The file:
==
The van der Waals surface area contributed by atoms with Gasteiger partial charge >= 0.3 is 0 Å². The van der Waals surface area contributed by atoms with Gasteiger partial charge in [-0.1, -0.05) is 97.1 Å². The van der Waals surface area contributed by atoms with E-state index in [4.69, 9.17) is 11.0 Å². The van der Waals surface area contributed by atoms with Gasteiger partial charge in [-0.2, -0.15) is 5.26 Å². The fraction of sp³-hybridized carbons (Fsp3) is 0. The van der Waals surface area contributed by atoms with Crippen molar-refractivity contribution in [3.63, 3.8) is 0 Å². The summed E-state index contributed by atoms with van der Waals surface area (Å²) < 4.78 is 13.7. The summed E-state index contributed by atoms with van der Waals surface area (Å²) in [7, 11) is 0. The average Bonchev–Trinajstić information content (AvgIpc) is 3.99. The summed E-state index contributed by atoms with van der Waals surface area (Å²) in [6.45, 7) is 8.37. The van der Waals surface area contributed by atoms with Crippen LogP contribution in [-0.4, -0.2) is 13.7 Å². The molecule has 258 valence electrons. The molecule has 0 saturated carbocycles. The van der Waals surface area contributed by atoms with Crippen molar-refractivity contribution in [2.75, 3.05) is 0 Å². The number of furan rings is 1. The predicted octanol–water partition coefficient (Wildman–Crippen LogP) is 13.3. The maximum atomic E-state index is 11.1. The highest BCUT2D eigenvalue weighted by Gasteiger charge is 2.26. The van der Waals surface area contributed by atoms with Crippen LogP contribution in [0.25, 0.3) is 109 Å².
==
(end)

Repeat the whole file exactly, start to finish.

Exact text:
The van der Waals surface area contributed by atoms with Gasteiger partial charge >= 0.3 is 0 Å². The van der Waals surface area contributed by atoms with Gasteiger partial charge in [-0.1, -0.05) is 97.1 Å². The van der Waals surface area contributed by atoms with E-state index in [4.69, 9.17) is 11.0 Å². The van der Waals surface area contributed by atoms with Gasteiger partial charge in [-0.2, -0.15) is 5.26 Å². The fraction of sp³-hybridized carbons (Fsp3) is 0. The van der Waals surface area contributed by atoms with Crippen molar-refractivity contribution in [3.63, 3.8) is 0 Å². The summed E-state index contributed by atoms with van der Waals surface area (Å²) < 4.78 is 13.7. The summed E-state index contributed by atoms with van der Waals surface area (Å²) in [7, 11) is 0. The average Bonchev–Trinajstić information content (AvgIpc) is 3.99. The summed E-state index contributed by atoms with van der Waals surface area (Å²) in [6.45, 7) is 8.37. The van der Waals surface area contributed by atoms with Crippen LogP contribution in [-0.4, -0.2) is 13.7 Å². The molecule has 258 valence electrons. The molecule has 0 saturated carbocycles. The van der Waals surface area contributed by atoms with Crippen molar-refractivity contribution in [2.75, 3.05) is 0 Å². The number of furan rings is 1. The predicted octanol–water partition coefficient (Wildman–Crippen LogP) is 13.3. The maximum atomic E-state index is 11.1. The highest BCUT2D eigenvalue weighted by Gasteiger charge is 2.26. The van der Waals surface area contributed by atoms with Crippen LogP contribution in [0.25, 0.3) is 109 Å².